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Infant being fed with bowl and light green spoon

Veggies or Fruits: Which Come First?

Jeff Roberts

Congratulations on embarking on the exciting journey of transitioning your little one from formula or breast milk to solid foods! As you explore this new phase of your child’s development, you may be wondering what foods are best for your baby’s first real eating experience and in what order to introduce them. You’ll find many contrasting opinions regarding the veggies, fruits, grains and meats that are essential to your growing child’s diet. While each of these food groups is important for development and growth, deciding what is best to feed your baby first is a source of much debate.

First things first. It’s important to consult with your pediatrician to be sure your child is ready to take on solid foods. Typically this will be at five to six months of age1. Iron-fortified cereals like rice, barley and oats are a natural starting point, but what food group comes next? Here’s where things gets a little murky. When my wife and I were going through this growth experience with our baby daughter, our pediatrician suggested experimenting to see what foods peaked our child’s eating interest. The problem was, she liked some foods much more than others – she seemed to only want pears and other fruits, for instance – and we worried that she was missing out on important vitamins and nutrition.

Surprisingly, this is a common challenge, and there are differing schools of thought. According to many pediatricians, the trick is to introduce baby to the blander foods, such as vegetables and grains first. After baby develops a taste for these, fruits and other naturally flavorful foods should come shortly after. This way you help to avoid a “fruits first = veggies never” reaction in your child. However, the American Academy of Pediatrics recently published findings that indicate while babies are born with a preference for sweets, the order of introducing foods does not change this2.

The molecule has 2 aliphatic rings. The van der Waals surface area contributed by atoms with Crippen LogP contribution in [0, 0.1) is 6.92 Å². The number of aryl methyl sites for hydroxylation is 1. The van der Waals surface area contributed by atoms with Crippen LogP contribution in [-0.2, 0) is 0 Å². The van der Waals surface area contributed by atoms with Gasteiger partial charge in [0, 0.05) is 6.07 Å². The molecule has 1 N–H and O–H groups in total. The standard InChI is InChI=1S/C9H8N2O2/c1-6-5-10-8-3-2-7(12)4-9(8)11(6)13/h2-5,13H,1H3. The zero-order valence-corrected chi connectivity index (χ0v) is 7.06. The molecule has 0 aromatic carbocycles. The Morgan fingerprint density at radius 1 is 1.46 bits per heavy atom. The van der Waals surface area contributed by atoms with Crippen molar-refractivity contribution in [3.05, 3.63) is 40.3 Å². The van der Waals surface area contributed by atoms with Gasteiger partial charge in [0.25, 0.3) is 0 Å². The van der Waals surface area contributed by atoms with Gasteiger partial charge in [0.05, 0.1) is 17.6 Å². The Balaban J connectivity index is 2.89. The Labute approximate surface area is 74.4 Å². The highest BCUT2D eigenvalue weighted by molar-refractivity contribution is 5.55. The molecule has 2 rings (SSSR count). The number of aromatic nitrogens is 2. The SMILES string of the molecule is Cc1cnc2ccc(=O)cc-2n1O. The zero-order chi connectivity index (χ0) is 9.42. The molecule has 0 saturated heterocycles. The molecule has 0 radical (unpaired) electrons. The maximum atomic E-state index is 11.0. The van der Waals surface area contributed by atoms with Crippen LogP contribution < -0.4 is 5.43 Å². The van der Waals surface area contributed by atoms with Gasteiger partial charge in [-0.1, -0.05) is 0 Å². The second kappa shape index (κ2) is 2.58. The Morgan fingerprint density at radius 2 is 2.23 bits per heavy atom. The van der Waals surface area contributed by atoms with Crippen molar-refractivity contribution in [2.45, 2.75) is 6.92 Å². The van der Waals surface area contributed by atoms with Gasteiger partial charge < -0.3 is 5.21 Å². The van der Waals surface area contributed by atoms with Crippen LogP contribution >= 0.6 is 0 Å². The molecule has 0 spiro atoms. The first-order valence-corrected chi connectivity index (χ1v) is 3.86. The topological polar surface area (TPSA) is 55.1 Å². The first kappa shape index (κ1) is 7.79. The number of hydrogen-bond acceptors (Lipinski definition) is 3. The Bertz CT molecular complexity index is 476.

So, what is the best solution? There is no “one-size-fits-all” scenario when it comes to your baby. Each child is different, and their nutrition should reflect that. The best thing to do is work closely with your pediatrician and pay attention to your child’s eating habits. This will help you develop a solid nutrition plan that is as unique as your child.

As your little one moves into the toddler stage, it’s important to continue offering a variety of healthy foods to support a balanced diet. Encourage them to try new things by fostering their independence3. Let them pick out fruits and veggies at the grocery store or involve them in the preparation process by letting them wash the produce. It may take several attempts before a new food is accepted, so be patient and persistent. I mean, who would have guessed that our daughter is now a huge veggie fan? Bon appetit!


  1. When, What, and How to Introduce Solid Foods | Nutrition | CDC
  2. The sweetness and bitterness of childhood: Insights from basic research on taste preferences – PMC (
  3. How to Encourage Your Children to Have Healthy Eating Habits – Stanford Medicine Children’s Health
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